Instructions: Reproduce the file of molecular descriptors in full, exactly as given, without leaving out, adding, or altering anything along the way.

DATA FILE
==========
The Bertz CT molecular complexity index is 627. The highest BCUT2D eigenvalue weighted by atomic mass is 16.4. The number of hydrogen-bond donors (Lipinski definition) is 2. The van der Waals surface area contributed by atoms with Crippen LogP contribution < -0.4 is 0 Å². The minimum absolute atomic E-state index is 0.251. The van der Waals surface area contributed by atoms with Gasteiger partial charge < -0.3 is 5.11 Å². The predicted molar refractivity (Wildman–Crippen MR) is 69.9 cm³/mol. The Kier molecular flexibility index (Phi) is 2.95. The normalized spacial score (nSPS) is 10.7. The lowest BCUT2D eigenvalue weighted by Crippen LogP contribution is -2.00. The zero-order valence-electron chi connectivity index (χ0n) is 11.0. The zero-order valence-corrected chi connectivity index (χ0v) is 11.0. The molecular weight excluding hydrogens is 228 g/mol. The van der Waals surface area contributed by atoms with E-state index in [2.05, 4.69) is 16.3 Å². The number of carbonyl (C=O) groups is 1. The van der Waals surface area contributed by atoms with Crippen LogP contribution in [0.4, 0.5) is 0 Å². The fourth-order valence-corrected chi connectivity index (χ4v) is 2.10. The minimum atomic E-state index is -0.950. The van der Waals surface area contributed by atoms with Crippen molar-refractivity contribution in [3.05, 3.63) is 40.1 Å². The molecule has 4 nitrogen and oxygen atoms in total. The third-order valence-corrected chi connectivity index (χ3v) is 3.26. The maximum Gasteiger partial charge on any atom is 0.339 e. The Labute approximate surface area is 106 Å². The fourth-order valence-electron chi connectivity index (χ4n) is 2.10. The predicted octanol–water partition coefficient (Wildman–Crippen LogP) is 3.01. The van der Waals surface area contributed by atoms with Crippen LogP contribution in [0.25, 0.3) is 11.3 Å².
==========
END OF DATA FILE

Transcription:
The Bertz CT molecular complexity index is 627. The highest BCUT2D eigenvalue weighted by atomic mass is 16.4. The number of hydrogen-bond donors (Lipinski definition) is 2. The van der Waals surface area contributed by atoms with Crippen LogP contribution < -0.4 is 0 Å². The minimum absolute atomic E-state index is 0.251. The van der Waals surface area contributed by atoms with Gasteiger partial charge < -0.3 is 5.11 Å². The predicted molar refractivity (Wildman–Crippen MR) is 69.9 cm³/mol. The Kier molecular flexibility index (Phi) is 2.95. The normalized spacial score (nSPS) is 10.7. The lowest BCUT2D eigenvalue weighted by Crippen LogP contribution is -2.00. The zero-order valence-electron chi connectivity index (χ0n) is 11.0. The zero-order valence-corrected chi connectivity index (χ0v) is 11.0. The molecular weight excluding hydrogens is 228 g/mol. The van der Waals surface area contributed by atoms with E-state index in [2.05, 4.69) is 16.3 Å². The number of carbonyl (C=O) groups is 1. The van der Waals surface area contributed by atoms with Crippen LogP contribution in [0.4, 0.5) is 0 Å². The fourth-order valence-corrected chi connectivity index (χ4v) is 2.10. The minimum atomic E-state index is -0.950. The van der Waals surface area contributed by atoms with Crippen molar-refractivity contribution in [3.05, 3.63) is 40.1 Å². The molecule has 4 nitrogen and oxygen atoms in total. The third-order valence-corrected chi connectivity index (χ3v) is 3.26. The maximum Gasteiger partial charge on any atom is 0.339 e. The Labute approximate surface area is 106 Å². The fourth-order valence-electron chi connectivity index (χ4n) is 2.10. The predicted octanol–water partition coefficient (Wildman–Crippen LogP) is 3.01. The van der Waals surface area contributed by atoms with Crippen LogP contribution in [0.25, 0.3) is 11.3 Å².